Saturday, April 19, 2014

Pignuts and Saffron

Some months ago I bought a packet of pignut seeds ( Conopodium majus ). This is a small native plant of Europe and lives in wooded areas. It produces a tiny, edible tuber. I don't have many European natives so I will have to look into what is available. If I had the money and a few acres I would make a park showing off native food plants from all over the world for people to come, taste and learn. This has been a dream for more years than I can remember but it will take a win at lotto for that to come true. Pity I don't buy tickets, lol.

 I got good germination of the seeds and have transplanted them out to one of my beds that will be covered in shadecloth as they need shade and moisture in our summers, although they grow naturally in grasslands also in native areas.I ended up with 15 plants but since they are slow to reproduce it will take a while till I will be eating them.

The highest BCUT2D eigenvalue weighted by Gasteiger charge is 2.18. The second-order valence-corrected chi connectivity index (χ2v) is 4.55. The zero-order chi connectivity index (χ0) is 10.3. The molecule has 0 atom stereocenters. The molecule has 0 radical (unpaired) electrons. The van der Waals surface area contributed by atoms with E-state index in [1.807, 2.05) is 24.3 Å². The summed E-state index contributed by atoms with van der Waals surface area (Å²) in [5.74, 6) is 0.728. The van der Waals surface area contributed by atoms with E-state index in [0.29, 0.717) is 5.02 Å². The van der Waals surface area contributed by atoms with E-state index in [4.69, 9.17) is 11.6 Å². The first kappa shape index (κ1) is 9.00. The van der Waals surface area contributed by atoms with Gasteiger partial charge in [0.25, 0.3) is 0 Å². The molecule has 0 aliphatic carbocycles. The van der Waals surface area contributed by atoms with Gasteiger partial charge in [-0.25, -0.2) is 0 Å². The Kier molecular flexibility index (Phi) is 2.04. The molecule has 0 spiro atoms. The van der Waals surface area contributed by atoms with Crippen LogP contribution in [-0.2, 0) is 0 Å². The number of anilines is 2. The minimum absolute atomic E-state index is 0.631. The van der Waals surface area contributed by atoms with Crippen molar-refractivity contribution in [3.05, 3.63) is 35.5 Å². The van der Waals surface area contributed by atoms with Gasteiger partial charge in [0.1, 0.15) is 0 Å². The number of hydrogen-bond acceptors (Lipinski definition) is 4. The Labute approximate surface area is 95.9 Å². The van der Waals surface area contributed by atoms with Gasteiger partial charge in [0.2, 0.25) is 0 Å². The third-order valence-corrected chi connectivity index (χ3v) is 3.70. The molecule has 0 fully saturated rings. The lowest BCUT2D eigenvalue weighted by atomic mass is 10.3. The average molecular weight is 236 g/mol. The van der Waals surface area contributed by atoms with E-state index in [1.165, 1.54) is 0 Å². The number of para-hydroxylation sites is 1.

The flavour is supposed to be similar to hazelnuts and Brazil nuts. It is usually eaten raw.

They will never be a commercially viable food plant as the tubers are so small and slow but it is interesting anyway. They are foraged by many people where they naturally grow. I wish I could find someone who can supply seeds from the type that has tubers that are supposed to grow as big as golf balls.

I noticed today that my saffron bulbs are starting to shoot. I have tried growing them once before but they died. I think that the soil I had them in was too sandy and the constant wet then dry while watering them in summer rotted them. If they are not watered in summer when they are dormant in the heat we get they will dry rot anyway. In my well drained sand it is best to water bulbs when they are dormant rather than letting them dry out.
I have planted these new ones in better soil that I have added compost to. I really hope they do ok now.

I don't think I will end up bothering harvesting and selling the stigmas, instead I will grow them to sell as bulbs/corms for people who want to grow their own.

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